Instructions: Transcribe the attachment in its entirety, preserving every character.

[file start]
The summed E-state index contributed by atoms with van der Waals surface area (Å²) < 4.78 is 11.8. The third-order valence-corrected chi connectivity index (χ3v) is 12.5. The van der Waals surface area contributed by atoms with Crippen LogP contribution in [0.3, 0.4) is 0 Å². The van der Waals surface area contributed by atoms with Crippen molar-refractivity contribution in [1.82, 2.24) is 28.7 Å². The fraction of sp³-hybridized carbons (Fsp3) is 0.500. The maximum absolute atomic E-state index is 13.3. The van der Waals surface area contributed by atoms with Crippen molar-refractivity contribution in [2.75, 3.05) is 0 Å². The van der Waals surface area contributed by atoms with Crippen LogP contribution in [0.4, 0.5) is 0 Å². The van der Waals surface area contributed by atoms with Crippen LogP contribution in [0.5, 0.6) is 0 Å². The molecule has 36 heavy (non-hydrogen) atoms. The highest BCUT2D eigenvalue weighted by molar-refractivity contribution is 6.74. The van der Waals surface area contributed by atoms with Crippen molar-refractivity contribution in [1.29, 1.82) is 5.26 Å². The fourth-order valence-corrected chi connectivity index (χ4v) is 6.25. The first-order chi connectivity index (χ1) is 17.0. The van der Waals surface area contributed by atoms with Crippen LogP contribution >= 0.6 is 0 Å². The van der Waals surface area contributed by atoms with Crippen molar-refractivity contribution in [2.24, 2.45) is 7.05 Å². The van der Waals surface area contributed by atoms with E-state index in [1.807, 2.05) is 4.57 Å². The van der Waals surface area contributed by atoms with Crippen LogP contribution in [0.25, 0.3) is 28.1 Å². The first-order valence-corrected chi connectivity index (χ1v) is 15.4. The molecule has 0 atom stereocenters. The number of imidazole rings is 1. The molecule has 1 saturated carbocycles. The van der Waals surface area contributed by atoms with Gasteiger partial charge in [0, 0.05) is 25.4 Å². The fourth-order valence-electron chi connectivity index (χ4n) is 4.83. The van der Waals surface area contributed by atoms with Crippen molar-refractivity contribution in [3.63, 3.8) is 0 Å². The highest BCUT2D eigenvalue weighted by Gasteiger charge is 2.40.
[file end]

The summed E-state index contributed by atoms with van der Waals surface area (Å²) < 4.78 is 11.8. The third-order valence-corrected chi connectivity index (χ3v) is 12.5. The van der Waals surface area contributed by atoms with Crippen LogP contribution in [0.3, 0.4) is 0 Å². The van der Waals surface area contributed by atoms with Crippen molar-refractivity contribution in [1.82, 2.24) is 28.7 Å². The fraction of sp³-hybridized carbons (Fsp3) is 0.500. The maximum absolute atomic E-state index is 13.3. The van der Waals surface area contributed by atoms with Crippen molar-refractivity contribution in [2.75, 3.05) is 0 Å². The van der Waals surface area contributed by atoms with Crippen LogP contribution in [0.4, 0.5) is 0 Å². The van der Waals surface area contributed by atoms with Crippen LogP contribution in [0.5, 0.6) is 0 Å². The molecule has 36 heavy (non-hydrogen) atoms. The highest BCUT2D eigenvalue weighted by molar-refractivity contribution is 6.74. The van der Waals surface area contributed by atoms with Crippen molar-refractivity contribution in [1.29, 1.82) is 5.26 Å². The fourth-order valence-corrected chi connectivity index (χ4v) is 6.25. The first-order chi connectivity index (χ1) is 17.0. The van der Waals surface area contributed by atoms with Crippen LogP contribution >= 0.6 is 0 Å². The van der Waals surface area contributed by atoms with Crippen molar-refractivity contribution in [2.24, 2.45) is 7.05 Å². The van der Waals surface area contributed by atoms with E-state index in [1.807, 2.05) is 4.57 Å². The van der Waals surface area contributed by atoms with Crippen LogP contribution in [0.25, 0.3) is 28.1 Å². The first-order valence-corrected chi connectivity index (χ1v) is 15.4. The molecule has 0 atom stereocenters. The number of imidazole rings is 1. The molecule has 1 saturated carbocycles. The van der Waals surface area contributed by atoms with Gasteiger partial charge in [0, 0.05) is 25.4 Å². The fourth-order valence-electron chi connectivity index (χ4n) is 4.83. The van der Waals surface area contributed by atoms with Crippen molar-refractivity contribution in [3.63, 3.8) is 0 Å². The highest BCUT2D eigenvalue weighted by Gasteiger charge is 2.40.